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Lunch » Tags » Books » Reviews » Reading Lolita in Tehran: A Memoir in Books

Reading Lolita in Tehran: A Memoir in Books

15 Ratings: 2.3
A book by Azar Nafisi

An inspired blend of memoir and literary criticism,Reading Lolita in Tehranis a moving testament to the power of art and its ability to change and improve people's lives. In 1995, after resigning from her job as a professor at a university in Tehran … see full wiki

Tags: Books
Author: Azar Nafisi
Genre: Religion & Spirituality
Publisher: Random House Trade Paperbacks
10 reviews about Reading Lolita in Tehran: A Memoir in Books
review by . July 06, 2010
When I first started Azar Nafisi's Reading Lolita in Tehran, I was excited to discover for myself what this #1 New York Times Bestseller was all about, and as a big fan of memiors, the "Memoir in Books" intrigued me.  However, never having read Nabokov's Lolitia, which is referred to in the first of four sections, I didn't immediately connect with the book.  I even wondered whether I should continue reading or search for something new, but I was incredibly glad …
Quick Tip by . July 06, 2010
interesting look into a different culture
Quick Tip by . June 10, 2010
Interesting perspective from a different cultural standpoint.
Quick Tip by . December 02, 2009
Another book that deserved all the popularity and praise. A rare glimpse into the other side of Tehran -- the bohemians, feminists, etc.
review by . April 23, 2009
"Reading Lolita in Tehran" is an account of the education of a select group of women in Iran during the Islamic revolution. It is certainly interesting to see the changes in the culture as the extremist regime comes to power and forces the women to "lose themselves" to the dominant culture. These women start to wear the veil and give up the freedoms and the things that make them individuals.      This book is interesting with respect to women's rights, middle eastern culture, …
review by . April 12, 2009
Reading Lolita in Tehran" (RLT) is a Persian variation on "One Day in the Life of Ivan Denisovich." Both are about surviving cruel, arbitrary tyrants.     There was a brilliant essay on RLT in the July 19, 2004 "Washington Post" entitled "Sorry, Wrong Chador." At the time, Nafisi's book had not even been translated into Persian, but Iranians still had opinions about it:     "The problem, several Iranians said in interviews, is that Nafisi left Tehran seven …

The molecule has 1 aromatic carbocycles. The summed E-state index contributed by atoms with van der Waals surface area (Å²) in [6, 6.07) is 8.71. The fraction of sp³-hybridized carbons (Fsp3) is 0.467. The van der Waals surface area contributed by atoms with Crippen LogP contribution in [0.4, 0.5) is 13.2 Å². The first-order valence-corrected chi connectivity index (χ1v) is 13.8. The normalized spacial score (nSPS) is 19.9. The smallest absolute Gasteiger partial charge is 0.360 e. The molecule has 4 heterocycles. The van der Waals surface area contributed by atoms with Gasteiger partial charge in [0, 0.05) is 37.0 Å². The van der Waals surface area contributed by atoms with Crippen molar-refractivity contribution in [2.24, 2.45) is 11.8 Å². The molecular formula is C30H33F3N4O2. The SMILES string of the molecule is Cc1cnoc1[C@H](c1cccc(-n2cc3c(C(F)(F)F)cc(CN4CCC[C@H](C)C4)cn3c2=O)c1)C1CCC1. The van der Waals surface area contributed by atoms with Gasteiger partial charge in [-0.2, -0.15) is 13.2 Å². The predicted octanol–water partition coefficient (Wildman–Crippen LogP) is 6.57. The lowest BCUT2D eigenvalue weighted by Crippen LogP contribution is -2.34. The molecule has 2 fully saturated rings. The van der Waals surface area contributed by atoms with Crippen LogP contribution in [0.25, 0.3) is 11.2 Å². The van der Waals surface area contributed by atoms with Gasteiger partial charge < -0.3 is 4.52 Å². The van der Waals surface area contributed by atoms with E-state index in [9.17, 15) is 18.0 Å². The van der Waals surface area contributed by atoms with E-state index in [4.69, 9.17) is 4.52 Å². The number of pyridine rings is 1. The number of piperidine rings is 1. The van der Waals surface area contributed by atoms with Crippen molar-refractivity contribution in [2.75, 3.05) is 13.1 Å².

review by . November 29, 2008
Nafisi's memoir is a mixed bag. Her device--using the great novels she has studied and taught throughout her career as pegs for a memoir about modern Iran--is effective, but her professorship constantly gets in the way. She is bent on forcing her students and readers to see novels her way and to see her world through her lens. That said, she also offers a great deal of insight on what it means to live under the Islamic dictatorship that is post-revolutionary Iran, and many of her quotes from literature …
review by . September 12, 2006
"Reading Lolita in Tehran" (RLT) is a Persian variation on "One Day in the Life of Ivan Denisovich." Both are about surviving cruel, arbitrary tyrants.    There was a brilliant essay on RLT in the July 19, 2004 "Washington Post" entitled "Sorry, Wrong Chador." At the time, Nafisi's book had not even been translated into Persian, but Iranians still had opinions about it:    "The problem, several Iranians said in interviews, is that Nafisi left Tehran seven …
review by . September 02, 2006
"Reading Lolita in Tehran" (RLT) is a Persian variation on "One Day in the Life of Ivan Denisovich." Both are about surviving cruel, arbitrary tyrants.    There was a brilliant essay on RLT in the July 19, 2004 "Washington Post" entitled "Sorry, Wrong Chador." At the time, Nafisi's book had not even been translated into Persian, but Iranians still had opinions about it:    "The problem, several Iranians said in interviews, is that Nafisi left Tehran seven …
review by . July 28, 2006
"Reading Lolita in Tehran" is an account of the education of a select group of women in Iran during the Islamic revolution. It is certainly interesting to see the changes in the culture as the extremist regime comes to power and forces the women to "lose themselves" to the dominant culture. These women start to wear the veil and give up the freedoms and the things that make them individuals.    This book is interesting with respect to women's rights, middle eastern culture, and …
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